Government is exploring the possibility of establishing a Protective Service Commission (PSC) as it seeks to cater to the specific needs of such services across the island.
Minister of Home Affairs, Edmund Hinkson, said the concept of the new Commission was being considered to cover the Royal Barbados Police Force, the Barbados Prison Service, the Barbados Fire Service and the Customs and Immigration Departments.
He made this disclosure during the Barbados Fire Academy’s inaugural passing out parade at its Arch Hall, St. Thomas base recently.
The Minister used the example of the Barbados Fire Service which he said was in need of legislative reform as there were no revisions to the Act to modernise it and bring it in line with current practices in the discipline since it was established in 1961.
He added that there were also concerns that the rules and regulations of the Public Service Act, under which the BFS falls under, do not adequately cater to the organisation’s specific needs.
“I am aware that the management of the service over the last three years has proposed legislative amendments, which, if enacted and proclaimed, would empower it to evolve into a comprehensive fire management and rescue operation, which will ultimately be more responsive to the demands of the 21st century in which we live,” Mr. Hinkson pointed out.
However, he stated that Government was presently considering the establishment of the PSC as part of the reform for the Barbados Fire Service and other protective departments to allow for the smooth operations of the country.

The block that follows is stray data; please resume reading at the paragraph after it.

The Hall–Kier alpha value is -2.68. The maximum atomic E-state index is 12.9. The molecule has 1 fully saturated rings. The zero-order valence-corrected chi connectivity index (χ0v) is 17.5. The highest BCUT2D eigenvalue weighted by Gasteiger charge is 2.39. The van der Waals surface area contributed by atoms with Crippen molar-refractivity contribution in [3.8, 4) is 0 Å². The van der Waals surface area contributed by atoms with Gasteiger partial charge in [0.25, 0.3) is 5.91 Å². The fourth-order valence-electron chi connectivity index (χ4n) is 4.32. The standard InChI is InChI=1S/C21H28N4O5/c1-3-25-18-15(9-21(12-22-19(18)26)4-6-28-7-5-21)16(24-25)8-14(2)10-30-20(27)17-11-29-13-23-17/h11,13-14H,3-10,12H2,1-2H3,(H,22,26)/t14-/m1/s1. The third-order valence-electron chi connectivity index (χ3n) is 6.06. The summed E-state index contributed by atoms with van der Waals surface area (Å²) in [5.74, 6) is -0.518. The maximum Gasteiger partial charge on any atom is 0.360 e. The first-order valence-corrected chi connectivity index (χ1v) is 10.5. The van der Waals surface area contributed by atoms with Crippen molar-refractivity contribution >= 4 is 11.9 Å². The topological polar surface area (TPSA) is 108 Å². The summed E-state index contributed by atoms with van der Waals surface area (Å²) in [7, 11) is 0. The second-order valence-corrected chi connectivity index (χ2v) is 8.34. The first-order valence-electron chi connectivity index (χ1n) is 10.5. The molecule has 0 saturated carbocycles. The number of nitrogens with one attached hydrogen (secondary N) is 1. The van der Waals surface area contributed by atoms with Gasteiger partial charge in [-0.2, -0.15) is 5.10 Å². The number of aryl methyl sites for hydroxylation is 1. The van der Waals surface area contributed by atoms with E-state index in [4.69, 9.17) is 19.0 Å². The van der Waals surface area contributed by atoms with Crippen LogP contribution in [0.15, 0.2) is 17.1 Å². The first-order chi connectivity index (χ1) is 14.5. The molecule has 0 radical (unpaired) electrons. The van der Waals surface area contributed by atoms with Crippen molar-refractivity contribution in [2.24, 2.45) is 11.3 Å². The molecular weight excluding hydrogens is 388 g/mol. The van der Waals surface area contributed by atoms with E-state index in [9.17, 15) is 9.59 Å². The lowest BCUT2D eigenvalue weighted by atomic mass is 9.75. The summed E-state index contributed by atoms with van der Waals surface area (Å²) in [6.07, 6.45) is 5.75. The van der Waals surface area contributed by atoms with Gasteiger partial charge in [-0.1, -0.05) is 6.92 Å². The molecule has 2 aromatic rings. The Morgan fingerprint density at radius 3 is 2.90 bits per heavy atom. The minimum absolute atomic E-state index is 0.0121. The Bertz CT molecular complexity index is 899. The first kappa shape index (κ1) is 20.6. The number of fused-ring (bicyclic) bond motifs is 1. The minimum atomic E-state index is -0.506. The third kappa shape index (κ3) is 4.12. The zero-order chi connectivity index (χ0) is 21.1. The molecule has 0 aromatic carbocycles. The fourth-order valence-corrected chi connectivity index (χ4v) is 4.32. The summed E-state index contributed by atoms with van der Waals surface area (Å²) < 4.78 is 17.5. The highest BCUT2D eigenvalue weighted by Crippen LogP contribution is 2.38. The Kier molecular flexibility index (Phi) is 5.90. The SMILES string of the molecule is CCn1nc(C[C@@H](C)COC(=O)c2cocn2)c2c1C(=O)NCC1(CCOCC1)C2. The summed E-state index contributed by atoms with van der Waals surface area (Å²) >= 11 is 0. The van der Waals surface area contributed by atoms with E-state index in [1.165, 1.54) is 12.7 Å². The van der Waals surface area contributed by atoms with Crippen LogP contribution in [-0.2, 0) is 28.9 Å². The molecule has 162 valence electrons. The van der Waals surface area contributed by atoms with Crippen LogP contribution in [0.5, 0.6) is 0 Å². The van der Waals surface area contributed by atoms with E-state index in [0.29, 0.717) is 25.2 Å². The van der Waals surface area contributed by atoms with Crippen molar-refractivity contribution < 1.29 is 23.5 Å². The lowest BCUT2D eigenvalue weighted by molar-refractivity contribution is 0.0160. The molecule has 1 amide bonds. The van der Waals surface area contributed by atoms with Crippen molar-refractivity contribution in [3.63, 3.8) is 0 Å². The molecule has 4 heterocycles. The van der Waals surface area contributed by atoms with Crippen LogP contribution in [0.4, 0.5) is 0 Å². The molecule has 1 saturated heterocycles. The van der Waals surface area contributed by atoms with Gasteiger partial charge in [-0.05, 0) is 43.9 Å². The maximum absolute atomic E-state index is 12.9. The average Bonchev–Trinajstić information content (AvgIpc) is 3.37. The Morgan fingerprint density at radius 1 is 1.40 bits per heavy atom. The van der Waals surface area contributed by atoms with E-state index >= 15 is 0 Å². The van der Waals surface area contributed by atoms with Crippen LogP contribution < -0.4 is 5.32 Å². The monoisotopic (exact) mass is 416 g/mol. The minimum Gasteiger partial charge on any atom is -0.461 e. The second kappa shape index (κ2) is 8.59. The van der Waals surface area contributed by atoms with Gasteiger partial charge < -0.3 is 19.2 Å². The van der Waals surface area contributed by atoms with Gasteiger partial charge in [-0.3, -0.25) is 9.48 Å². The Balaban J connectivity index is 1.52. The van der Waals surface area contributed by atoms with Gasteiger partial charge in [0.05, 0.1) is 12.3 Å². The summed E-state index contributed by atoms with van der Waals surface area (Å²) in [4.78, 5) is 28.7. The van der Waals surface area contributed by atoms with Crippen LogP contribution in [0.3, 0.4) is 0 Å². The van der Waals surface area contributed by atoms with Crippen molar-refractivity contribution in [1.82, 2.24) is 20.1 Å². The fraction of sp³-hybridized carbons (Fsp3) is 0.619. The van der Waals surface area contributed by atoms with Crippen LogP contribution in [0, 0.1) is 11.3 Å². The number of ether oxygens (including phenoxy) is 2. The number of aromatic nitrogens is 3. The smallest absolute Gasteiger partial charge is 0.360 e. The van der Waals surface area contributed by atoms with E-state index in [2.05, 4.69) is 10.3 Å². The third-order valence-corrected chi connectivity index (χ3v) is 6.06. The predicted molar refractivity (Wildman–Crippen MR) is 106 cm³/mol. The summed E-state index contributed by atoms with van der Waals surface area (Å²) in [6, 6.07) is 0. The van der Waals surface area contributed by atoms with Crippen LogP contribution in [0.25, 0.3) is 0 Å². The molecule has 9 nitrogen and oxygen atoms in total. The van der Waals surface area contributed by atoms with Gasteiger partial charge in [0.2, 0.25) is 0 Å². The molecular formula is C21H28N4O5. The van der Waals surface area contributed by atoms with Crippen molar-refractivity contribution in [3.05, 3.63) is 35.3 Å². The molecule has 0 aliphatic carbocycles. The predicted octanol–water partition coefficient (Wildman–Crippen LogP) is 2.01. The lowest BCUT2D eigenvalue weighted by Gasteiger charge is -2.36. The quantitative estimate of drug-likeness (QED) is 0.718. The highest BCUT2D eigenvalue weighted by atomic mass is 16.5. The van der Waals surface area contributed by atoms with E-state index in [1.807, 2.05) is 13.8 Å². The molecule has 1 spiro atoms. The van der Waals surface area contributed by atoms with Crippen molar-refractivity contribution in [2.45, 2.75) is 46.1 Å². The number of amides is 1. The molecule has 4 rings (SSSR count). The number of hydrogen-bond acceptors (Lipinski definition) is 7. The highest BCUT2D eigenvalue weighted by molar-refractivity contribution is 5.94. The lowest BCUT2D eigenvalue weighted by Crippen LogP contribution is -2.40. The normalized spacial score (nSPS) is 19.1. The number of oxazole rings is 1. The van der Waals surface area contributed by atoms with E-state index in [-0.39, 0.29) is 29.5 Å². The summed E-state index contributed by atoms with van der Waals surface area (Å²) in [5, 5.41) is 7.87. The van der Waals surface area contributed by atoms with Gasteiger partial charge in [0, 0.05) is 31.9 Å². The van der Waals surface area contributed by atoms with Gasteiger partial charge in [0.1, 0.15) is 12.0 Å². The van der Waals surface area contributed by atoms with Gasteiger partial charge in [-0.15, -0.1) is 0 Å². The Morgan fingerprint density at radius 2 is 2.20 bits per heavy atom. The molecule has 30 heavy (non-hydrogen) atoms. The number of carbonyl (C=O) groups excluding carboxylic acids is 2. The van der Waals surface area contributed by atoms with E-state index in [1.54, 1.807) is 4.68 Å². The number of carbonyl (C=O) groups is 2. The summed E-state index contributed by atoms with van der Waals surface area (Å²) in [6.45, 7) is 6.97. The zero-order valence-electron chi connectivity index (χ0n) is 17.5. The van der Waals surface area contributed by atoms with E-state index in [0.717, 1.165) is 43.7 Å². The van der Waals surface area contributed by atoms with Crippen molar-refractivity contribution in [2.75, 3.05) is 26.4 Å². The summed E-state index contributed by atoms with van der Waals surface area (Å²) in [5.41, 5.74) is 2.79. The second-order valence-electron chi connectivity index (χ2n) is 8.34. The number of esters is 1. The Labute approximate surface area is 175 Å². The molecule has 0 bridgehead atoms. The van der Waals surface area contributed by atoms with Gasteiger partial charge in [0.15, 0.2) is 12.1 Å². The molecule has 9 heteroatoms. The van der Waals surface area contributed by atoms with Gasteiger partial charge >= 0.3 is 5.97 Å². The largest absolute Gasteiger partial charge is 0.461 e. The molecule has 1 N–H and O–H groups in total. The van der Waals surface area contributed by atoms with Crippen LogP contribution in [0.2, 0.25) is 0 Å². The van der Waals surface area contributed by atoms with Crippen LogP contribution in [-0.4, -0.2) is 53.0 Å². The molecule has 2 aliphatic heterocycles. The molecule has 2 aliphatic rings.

Mr. Hinkson explained that the recommendation for a Protective Service Commission was identified in the 1998 Barbados Constitutional Report by the Sir Henry Forde Commission which looked into the constitutional reform of Barbados in 1998.
That report, the Minister said, recommended the establishment of a separate Commission to cater to border security and border protection agencies and the internal security of citizens.
He added that it was recognised that such departments were “peculiar in nature” and possibly required a full-time Protective Services Commission rather than part-time as currently exists.
Mr. Hinkson further noted that if the recommendations laid out in the Sir Henry Forde Commission were followed, those operating under such, would still be given Constitutional protection.
“We will be looking at that proposal in the Constitutional Reform of the Henry Forde Commission and look to see how we can bring that in because we recognise that the departments are peculiar in nature and the all-encompassing Public Service Commission may have outlived its purpose,” he said.
The Minister said the leaders from the identified agencies had an inaugural meeting to discuss and engage in consultations towards the establishment of the Protective Services Commission. “We will certainly consult with you and with other stakeholders on this proposal before finalising this intended reform,” he stated.